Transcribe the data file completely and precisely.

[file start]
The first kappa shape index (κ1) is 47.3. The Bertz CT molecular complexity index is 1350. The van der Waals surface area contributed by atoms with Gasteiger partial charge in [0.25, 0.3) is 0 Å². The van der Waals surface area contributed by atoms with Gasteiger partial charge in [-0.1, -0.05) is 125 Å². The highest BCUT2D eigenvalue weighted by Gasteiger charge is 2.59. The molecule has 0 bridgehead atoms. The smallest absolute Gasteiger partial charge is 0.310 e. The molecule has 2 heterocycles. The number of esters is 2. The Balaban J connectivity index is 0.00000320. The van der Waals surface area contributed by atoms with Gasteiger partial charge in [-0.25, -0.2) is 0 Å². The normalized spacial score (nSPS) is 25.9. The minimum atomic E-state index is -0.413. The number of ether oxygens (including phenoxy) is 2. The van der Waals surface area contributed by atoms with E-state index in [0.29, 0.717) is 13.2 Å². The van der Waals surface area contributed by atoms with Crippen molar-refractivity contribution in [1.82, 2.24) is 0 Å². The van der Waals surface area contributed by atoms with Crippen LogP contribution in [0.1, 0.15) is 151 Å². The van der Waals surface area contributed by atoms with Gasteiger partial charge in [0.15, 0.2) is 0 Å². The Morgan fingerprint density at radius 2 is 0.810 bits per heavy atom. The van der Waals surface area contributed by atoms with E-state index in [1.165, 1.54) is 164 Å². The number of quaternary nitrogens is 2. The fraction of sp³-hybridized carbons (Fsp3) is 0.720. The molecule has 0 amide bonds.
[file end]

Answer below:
The first kappa shape index (κ1) is 47.3. The Bertz CT molecular complexity index is 1350. The van der Waals surface area contributed by atoms with Gasteiger partial charge in [0.25, 0.3) is 0 Å². The van der Waals surface area contributed by atoms with Gasteiger partial charge in [-0.1, -0.05) is 125 Å². The highest BCUT2D eigenvalue weighted by Gasteiger charge is 2.59. The molecule has 0 bridgehead atoms. The smallest absolute Gasteiger partial charge is 0.310 e. The molecule has 2 heterocycles. The number of esters is 2. The Balaban J connectivity index is 0.00000320. The van der Waals surface area contributed by atoms with Gasteiger partial charge in [-0.25, -0.2) is 0 Å². The normalized spacial score (nSPS) is 25.9. The minimum atomic E-state index is -0.413. The number of ether oxygens (including phenoxy) is 2. The van der Waals surface area contributed by atoms with E-state index in [0.29, 0.717) is 13.2 Å². The van der Waals surface area contributed by atoms with Crippen molar-refractivity contribution in [1.82, 2.24) is 0 Å². The van der Waals surface area contributed by atoms with Crippen LogP contribution in [0.1, 0.15) is 151 Å². The van der Waals surface area contributed by atoms with Gasteiger partial charge in [0.15, 0.2) is 0 Å². The Morgan fingerprint density at radius 2 is 0.810 bits per heavy atom. The van der Waals surface area contributed by atoms with E-state index in [1.165, 1.54) is 164 Å². The number of quaternary nitrogens is 2. The fraction of sp³-hybridized carbons (Fsp3) is 0.720. The molecule has 0 amide bonds.